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Blog: Flexible Working and Flexible Hiring – some of the best ways to reduce the UK’s GPG

In the heady days of 2015 (a year after the Flexible Working request legislation was introduced) I presented to a group of HR professionals on the business case for Flexible Working and Flexible Hiring. Back in 2015 less than 7% of advertised ‘quality’ job roles (i.e. roles with a salary of £20k+ FTE) stated that flexible working would be considered for applicants. This was despite c. 48% of people wanting/needing flexible working.

Yesterday, whilst researching for the Pay Equality Seminar we’re holding, I decided to see where flexible working attitudes have got to in 2018. Although the good news is that the number has increased, the bad news is this has been meagre. A mere 11% of advertised roles now state an ‘openness’ to flexible working. More astounding is that in that 3-year timeframe, demand has nearly doubled: apparently 87% of people now want or need flexible working.

This glacial increase both exacerbates the GPG and acts as a ‘skills drain’. Our UK GPG remains stubbornly high despite 40+ years of the Equality Act. Obviously it is not just female employees who need or want flexible working, yet it is mothers who remain disproportionately disadvantaged by lack of flexible working opportunities. And it gets worse at higher salary levels. Here the availability of flexible jobs actually decreases.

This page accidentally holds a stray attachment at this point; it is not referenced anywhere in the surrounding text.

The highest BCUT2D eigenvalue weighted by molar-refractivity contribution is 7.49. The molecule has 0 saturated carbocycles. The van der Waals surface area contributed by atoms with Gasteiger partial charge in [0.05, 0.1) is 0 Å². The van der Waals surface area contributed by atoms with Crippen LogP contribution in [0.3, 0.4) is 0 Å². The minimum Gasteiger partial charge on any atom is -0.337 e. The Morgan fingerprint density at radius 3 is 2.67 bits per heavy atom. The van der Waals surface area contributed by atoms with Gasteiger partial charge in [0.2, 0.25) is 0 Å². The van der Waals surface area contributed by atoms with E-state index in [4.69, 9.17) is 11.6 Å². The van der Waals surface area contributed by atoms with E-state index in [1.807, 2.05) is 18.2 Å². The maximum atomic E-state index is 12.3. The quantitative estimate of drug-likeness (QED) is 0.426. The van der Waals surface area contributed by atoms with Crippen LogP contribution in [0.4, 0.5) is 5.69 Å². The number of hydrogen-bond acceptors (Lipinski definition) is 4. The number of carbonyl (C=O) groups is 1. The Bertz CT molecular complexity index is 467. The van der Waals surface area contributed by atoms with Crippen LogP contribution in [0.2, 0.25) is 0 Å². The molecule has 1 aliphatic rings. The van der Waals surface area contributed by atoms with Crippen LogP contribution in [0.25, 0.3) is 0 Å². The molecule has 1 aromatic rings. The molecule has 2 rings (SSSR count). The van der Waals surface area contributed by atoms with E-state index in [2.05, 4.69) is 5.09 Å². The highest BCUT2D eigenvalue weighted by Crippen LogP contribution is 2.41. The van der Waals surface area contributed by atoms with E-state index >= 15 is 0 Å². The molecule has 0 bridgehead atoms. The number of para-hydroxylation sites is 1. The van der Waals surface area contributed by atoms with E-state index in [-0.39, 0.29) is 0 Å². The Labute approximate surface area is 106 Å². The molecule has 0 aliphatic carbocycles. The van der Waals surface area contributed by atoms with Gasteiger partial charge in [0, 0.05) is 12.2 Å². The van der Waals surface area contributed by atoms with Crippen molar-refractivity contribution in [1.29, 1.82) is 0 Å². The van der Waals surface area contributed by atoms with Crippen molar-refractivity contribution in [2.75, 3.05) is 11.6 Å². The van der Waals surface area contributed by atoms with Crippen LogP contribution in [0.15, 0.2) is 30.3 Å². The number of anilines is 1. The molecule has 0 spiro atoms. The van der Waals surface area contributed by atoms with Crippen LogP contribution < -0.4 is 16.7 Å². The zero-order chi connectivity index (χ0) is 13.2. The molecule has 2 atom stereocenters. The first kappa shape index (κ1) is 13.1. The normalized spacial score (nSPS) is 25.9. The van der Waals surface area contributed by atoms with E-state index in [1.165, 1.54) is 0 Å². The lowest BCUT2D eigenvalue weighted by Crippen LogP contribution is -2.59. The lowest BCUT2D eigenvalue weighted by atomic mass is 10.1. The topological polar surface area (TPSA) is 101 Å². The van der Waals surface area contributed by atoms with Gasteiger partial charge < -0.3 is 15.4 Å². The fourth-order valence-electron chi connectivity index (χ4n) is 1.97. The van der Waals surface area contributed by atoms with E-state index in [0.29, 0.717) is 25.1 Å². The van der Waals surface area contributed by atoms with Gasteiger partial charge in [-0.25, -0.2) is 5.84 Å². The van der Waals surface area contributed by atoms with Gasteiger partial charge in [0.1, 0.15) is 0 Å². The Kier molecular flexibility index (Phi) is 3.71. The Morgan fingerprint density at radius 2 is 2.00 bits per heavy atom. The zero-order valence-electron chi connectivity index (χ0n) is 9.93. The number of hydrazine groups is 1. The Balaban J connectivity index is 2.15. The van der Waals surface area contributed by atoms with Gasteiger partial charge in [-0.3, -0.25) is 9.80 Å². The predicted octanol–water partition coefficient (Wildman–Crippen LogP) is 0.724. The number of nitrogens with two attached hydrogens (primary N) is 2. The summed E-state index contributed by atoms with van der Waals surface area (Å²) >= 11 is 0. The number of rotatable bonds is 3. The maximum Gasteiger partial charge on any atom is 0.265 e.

Why does lack of flexible working have such an effect on the GPG? Well, if you lose women at the mid-stage of their career because of lack of flexible opportunities, you’ll probably lose them for good.

They will take a lesser paid role or one they’re less qualified for, just to get the flexibility they need. Then they’ll get ‘stuck’. It’s hard to progress internally (and as the above figures show incredibly difficult externally) when you need flexibility. There are simply not enough flexible roles out there for mothers (or anyone else it seems). Their skills will leave the market, perhaps never to return.

The UK needs more businesses to take an improved approach to job design and then to build flexible career paths. These will motivate and support women to progress their careers, promoting roles (both internal and external) to be open to flexible working.

Businesses of all sizes need to start asking “how can this role be done flexibly?” – instead of assuming “this role can’t be done flexibly”. Where it is apparent that it can be, can they please make this clear in their recruitment advertising? It will be a real differentiator and a chance to hire brains that other organisations have let go down the drain. This is the approach that we have always taken at Menzies Law, and we have done very well indeed as a result.

Lindsey Newman
Business Development Consultant

Email Lindsey or call 0117 325 0928.

If you have enjoyed this blog, and would like to read others from Menzies Law then please visit our blogs archive.

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